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What is unit bias?

When considering whether to buy a crypto asset, don’t be fooled by low price.

You might think that just because a crypto asset has a low price, it’s a better buy than one with a higher price. While this can be true, it isn’t always the case. To understand why, it’s important to understand what unit bias is.

What is unit bias?

The term unit bias was coined in 2006 and originally had nothing to do with investing. It initially referred to the idea that humans like to consume food or engage with a task in smaller, whole-number increments. For example, someone might think one slice of pizza is an appropriate portion of food to eat or one mile is an achievable distance to run.

Crypto investors experience unit bias as well, yet in a different way. When newcomers to the crypto space see the price of one Bitcoin (BTC) or Ethereum (ETH) token, they sometimes feel dissuaded from purchasing these assets, because they may not have enough money to purchase a full coin.

So when we review a list of top cryptos and see that a token like Cardano (ADA) costs less than $1 as of May 2022, we may be more inclined to buy it. But the lower price point isn’t necessarily an indicator that the crypto’s price has room to rise. While this may end up being the case, it will have had nothing to do with the token’s price.

Fundamental analysis

When choosing which digital asset to invest in, it’s essential to conduct a fundamental analysis of the asset. Fundamental analysis includes looking at the price history of the asset — in other words, are you buying high or low? — researching the founder’s vision and road map for the project, and, perhaps most importantly, looking at the market capitalization — or market cap — of the asset.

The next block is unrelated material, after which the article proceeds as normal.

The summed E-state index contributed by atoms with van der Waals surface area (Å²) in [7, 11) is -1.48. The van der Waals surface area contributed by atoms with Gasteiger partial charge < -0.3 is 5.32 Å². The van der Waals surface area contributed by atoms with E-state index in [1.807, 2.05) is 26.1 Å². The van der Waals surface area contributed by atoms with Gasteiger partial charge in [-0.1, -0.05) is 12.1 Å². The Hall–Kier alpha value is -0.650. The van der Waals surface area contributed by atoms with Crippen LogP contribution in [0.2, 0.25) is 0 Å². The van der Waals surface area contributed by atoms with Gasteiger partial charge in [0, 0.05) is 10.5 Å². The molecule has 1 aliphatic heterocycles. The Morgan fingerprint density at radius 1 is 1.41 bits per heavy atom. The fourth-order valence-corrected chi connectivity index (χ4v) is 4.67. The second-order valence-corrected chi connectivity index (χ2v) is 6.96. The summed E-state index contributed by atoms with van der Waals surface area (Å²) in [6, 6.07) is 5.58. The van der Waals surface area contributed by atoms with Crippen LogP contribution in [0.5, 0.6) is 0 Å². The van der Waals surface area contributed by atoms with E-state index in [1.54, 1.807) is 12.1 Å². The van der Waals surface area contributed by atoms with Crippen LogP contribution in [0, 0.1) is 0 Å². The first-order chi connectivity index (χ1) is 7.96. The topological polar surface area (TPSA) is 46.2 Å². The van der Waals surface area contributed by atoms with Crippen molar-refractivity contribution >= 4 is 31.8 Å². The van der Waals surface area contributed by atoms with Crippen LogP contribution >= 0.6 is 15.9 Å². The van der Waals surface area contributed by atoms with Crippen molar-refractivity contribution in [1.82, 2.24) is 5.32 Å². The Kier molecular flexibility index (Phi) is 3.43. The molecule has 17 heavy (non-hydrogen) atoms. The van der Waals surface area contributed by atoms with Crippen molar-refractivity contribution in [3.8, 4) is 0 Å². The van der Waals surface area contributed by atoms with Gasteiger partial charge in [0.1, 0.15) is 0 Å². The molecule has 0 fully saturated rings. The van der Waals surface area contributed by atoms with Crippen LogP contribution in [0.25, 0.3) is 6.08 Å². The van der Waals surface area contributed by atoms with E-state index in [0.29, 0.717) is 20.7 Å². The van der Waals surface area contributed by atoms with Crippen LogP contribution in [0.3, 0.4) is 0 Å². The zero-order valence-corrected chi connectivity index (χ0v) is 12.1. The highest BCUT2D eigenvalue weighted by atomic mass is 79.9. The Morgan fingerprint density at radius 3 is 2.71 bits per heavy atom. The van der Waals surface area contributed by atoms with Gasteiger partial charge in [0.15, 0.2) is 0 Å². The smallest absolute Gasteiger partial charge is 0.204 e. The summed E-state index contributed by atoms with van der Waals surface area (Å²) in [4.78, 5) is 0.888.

Market cap

Market cap shows a crypto asset’s value as determined by investors. In other words, market cap shows how much investors believe a crypto asset is worth.

Here’s the formula for determining the market cap of a crypto project:

(number of coins or tokens) x (price of a coin or token) = market cap

The market cap of an asset is an indicator of how stable the asset is. The prices of cryptos with a higher market cap are more stable than those with a lower one. You can quickly and easily find the market cap of crypto assets on CoinGecko.

Using market cap as the primary indicator, buying a small fraction of BTC is a more prudent investment than buying a whole Shiba Inu (SHIB) coin. BTC’s price may not rise as quickly as SHIB’s, but it likely won’t fall as quickly either. And while we’re on the topic of SHIB…

Unit bias and the dog coin phenomenon

In the crypto bull market over 2020 and 2021, dog coins stole the stage for a while. “DOGE to a dollar” became a popular meme as Elon Musk led the Dogecoin (DOGE) charge while the crypto market was hot. In the first half of 2021, the price of DOGE surged dramatically, even compared to the prices of bigger digital assets like BTC and ETH, which also surged over the same period.